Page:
Should-Read: I think Paul Krugman gets this one wrong because he fails to distinguish between two versions of the Efficient Financial Markets Hypothesis. The first version, which is right, is that “asset price movements are unpredictable, that patterns are subtle, unstable, and hard to make money off of”. The second version, which is wrong, is that financial markets are optional aggregators of information that get prices right. The first has done good. The second has done a lot of harm. Distinguish!
Paul Krugman: Rationality and Rabbit Holes: “Like the vast majority of economists, I was delighted to see Richard Thaler get the Nobel…
…The assumption of hyperrationality still plays far too large a role in the field. And Thaler didn’t just document deviations from rationality, he showed that there are consistent, usable patterns in those deviations…. One [camp] says that imperfect rationality changes everything; the other that the assumption of rationality is still the best game out there, or at least sets a baseline from which departures must be justified at length. Which camp is right?… Let me talk about two fields I know reasonably well: macroeconomics, which I think I know pretty well, and finance, where I am much less well-informed in general but am pretty familiar with at least some international areas. What strikes me is that vaguely Thalerish reasoning is hugely important in one, in the other not so much.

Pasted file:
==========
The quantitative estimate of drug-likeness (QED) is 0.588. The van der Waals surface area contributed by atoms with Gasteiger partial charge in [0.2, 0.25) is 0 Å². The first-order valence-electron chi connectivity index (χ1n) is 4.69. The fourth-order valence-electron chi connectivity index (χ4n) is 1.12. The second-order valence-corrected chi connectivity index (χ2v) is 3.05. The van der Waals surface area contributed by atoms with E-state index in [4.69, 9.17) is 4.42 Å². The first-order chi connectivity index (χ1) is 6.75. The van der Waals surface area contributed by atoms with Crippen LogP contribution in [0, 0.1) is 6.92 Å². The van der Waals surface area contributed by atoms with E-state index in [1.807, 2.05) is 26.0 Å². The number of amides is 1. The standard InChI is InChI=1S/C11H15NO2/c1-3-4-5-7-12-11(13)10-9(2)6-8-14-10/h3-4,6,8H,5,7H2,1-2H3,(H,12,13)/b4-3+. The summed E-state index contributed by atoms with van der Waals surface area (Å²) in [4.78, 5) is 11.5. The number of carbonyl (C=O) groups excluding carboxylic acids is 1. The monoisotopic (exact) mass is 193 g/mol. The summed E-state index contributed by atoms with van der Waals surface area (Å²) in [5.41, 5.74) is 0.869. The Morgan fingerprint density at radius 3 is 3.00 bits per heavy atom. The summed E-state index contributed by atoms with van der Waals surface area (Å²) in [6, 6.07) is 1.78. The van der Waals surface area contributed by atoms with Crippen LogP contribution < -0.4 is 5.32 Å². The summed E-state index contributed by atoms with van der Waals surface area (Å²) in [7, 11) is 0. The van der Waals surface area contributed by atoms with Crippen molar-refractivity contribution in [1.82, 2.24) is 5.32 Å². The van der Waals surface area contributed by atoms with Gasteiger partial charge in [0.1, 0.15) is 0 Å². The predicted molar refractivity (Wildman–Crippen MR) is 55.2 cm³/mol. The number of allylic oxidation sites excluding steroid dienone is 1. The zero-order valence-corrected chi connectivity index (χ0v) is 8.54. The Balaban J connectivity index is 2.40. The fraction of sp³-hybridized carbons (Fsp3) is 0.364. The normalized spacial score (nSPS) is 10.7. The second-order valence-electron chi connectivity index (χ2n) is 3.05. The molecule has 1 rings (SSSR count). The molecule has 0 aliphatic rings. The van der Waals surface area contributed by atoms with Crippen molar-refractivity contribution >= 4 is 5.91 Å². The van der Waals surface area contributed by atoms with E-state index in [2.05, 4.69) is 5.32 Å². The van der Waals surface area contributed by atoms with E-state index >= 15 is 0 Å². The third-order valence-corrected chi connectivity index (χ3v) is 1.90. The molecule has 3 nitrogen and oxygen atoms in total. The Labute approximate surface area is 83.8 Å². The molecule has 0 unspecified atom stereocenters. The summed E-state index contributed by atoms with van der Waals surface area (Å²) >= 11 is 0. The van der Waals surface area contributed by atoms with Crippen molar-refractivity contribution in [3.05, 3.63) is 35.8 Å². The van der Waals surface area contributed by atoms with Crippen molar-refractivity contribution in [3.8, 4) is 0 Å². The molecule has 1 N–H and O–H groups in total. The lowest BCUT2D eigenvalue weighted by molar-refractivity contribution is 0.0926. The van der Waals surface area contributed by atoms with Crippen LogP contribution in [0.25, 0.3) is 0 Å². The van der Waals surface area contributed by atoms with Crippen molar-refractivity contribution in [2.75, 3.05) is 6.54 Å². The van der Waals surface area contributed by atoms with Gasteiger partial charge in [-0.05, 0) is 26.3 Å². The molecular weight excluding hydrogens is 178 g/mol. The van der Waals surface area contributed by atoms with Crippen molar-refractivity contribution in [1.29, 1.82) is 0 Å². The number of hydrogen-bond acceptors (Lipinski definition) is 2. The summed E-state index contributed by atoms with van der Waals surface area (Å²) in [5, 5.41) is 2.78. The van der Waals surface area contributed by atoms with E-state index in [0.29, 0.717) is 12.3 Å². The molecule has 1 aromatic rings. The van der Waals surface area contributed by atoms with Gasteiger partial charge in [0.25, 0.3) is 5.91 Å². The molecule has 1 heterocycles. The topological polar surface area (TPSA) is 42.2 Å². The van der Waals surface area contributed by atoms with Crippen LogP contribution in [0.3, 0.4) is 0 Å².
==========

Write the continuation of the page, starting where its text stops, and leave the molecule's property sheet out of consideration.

Let me state two propositions derived from the proposition that people are perfectly rational:
- Rational investors will build all available information into asset prices, so movements in these prices will be driven only by unanticipated events – that is, they’ll follow a random walk, with no patterns you can exploit to make money.
Rational wage- and price-setters will take all available information into account when setting labor and goods prices, implying that demand shocks will have real effects only if they’re unanticipated – in particular, that monetary policy “works” only if it’s a surprise, and can’t play a stabilizing role.
Now, (1) is basically efficient markets theory, which we know is wrong in detail – there are lots of anomalies. In international finance, for example, there is the well-known uncovered interest parity puzzle: differences in national interest rates should be unbiased predictors of future changes in exchange rates, but in fact turn out to have no predictive power at all. And anyone who believed that rationality of investors precluded the possibility of massive, obvious mispricing – say, of subprime-backed securities – has not had a happy decade. Yet the broader proposition that asset price movements are unpredictable, that patterns are subtle, unstable, and hard to make money off of, seems to be right. On the whole, it seems to me that considering the implications of rational behavior has done more good than harm to the field of finance.
What about (2)?… Robert Lucas… took the whole field down a rabbit hole…. Everything we know suggests that there is a lot of nominal downward rigidity and a lot of money illusion in general. And assertions that this might be true in practice, but can’t be true in theory, and must therefore be assumed away both in research and in policy have been hugely destructive…